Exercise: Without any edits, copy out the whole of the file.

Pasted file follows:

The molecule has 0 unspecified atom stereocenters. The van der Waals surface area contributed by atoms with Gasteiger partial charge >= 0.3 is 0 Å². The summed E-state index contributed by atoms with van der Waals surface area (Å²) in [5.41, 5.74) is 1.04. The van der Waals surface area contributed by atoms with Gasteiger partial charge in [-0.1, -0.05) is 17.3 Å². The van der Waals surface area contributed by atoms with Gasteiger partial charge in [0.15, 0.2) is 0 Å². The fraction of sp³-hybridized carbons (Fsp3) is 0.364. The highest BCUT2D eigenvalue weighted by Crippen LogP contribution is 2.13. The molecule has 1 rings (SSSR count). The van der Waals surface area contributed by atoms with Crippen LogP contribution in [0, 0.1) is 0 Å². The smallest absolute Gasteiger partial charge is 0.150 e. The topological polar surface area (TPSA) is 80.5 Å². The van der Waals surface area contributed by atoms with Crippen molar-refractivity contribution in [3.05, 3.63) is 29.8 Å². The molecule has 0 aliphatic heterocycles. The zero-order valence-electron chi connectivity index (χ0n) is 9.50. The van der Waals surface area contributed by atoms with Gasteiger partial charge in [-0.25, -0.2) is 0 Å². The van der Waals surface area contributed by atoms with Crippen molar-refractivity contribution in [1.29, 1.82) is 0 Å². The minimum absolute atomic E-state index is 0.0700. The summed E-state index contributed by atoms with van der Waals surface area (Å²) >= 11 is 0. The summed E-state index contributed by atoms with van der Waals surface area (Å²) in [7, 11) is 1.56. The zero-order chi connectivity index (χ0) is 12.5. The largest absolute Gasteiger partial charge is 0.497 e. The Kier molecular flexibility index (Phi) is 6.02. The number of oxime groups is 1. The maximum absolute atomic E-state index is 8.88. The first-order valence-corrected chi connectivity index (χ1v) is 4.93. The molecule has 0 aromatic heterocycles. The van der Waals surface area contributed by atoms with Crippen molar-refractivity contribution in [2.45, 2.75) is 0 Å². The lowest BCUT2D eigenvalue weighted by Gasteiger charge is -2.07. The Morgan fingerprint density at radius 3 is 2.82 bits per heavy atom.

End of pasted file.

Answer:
The molecule has 0 unspecified atom stereocenters. The van der Waals surface area contributed by atoms with Gasteiger partial charge >= 0.3 is 0 Å². The summed E-state index contributed by atoms with van der Waals surface area (Å²) in [5.41, 5.74) is 1.04. The van der Waals surface area contributed by atoms with Gasteiger partial charge in [-0.1, -0.05) is 17.3 Å². The van der Waals surface area contributed by atoms with Gasteiger partial charge in [0.15, 0.2) is 0 Å². The fraction of sp³-hybridized carbons (Fsp3) is 0.364. The highest BCUT2D eigenvalue weighted by Crippen LogP contribution is 2.13. The molecule has 1 rings (SSSR count). The van der Waals surface area contributed by atoms with Crippen LogP contribution in [0, 0.1) is 0 Å². The smallest absolute Gasteiger partial charge is 0.150 e. The topological polar surface area (TPSA) is 80.5 Å². The van der Waals surface area contributed by atoms with Crippen molar-refractivity contribution in [3.05, 3.63) is 29.8 Å². The molecule has 0 aliphatic heterocycles. The zero-order valence-electron chi connectivity index (χ0n) is 9.50. The van der Waals surface area contributed by atoms with Gasteiger partial charge in [-0.25, -0.2) is 0 Å². The van der Waals surface area contributed by atoms with Crippen molar-refractivity contribution in [1.29, 1.82) is 0 Å². The minimum absolute atomic E-state index is 0.0700. The summed E-state index contributed by atoms with van der Waals surface area (Å²) >= 11 is 0. The summed E-state index contributed by atoms with van der Waals surface area (Å²) in [7, 11) is 1.56. The zero-order chi connectivity index (χ0) is 12.5. The largest absolute Gasteiger partial charge is 0.497 e. The Kier molecular flexibility index (Phi) is 6.02. The number of oxime groups is 1. The maximum absolute atomic E-state index is 8.88. The first-order valence-corrected chi connectivity index (χ1v) is 4.93. The molecule has 0 aromatic heterocycles. The van der Waals surface area contributed by atoms with Crippen molar-refractivity contribution in [2.45, 2.75) is 0 Å². The lowest BCUT2D eigenvalue weighted by Gasteiger charge is -2.07. The Morgan fingerprint density at radius 3 is 2.82 bits per heavy atom.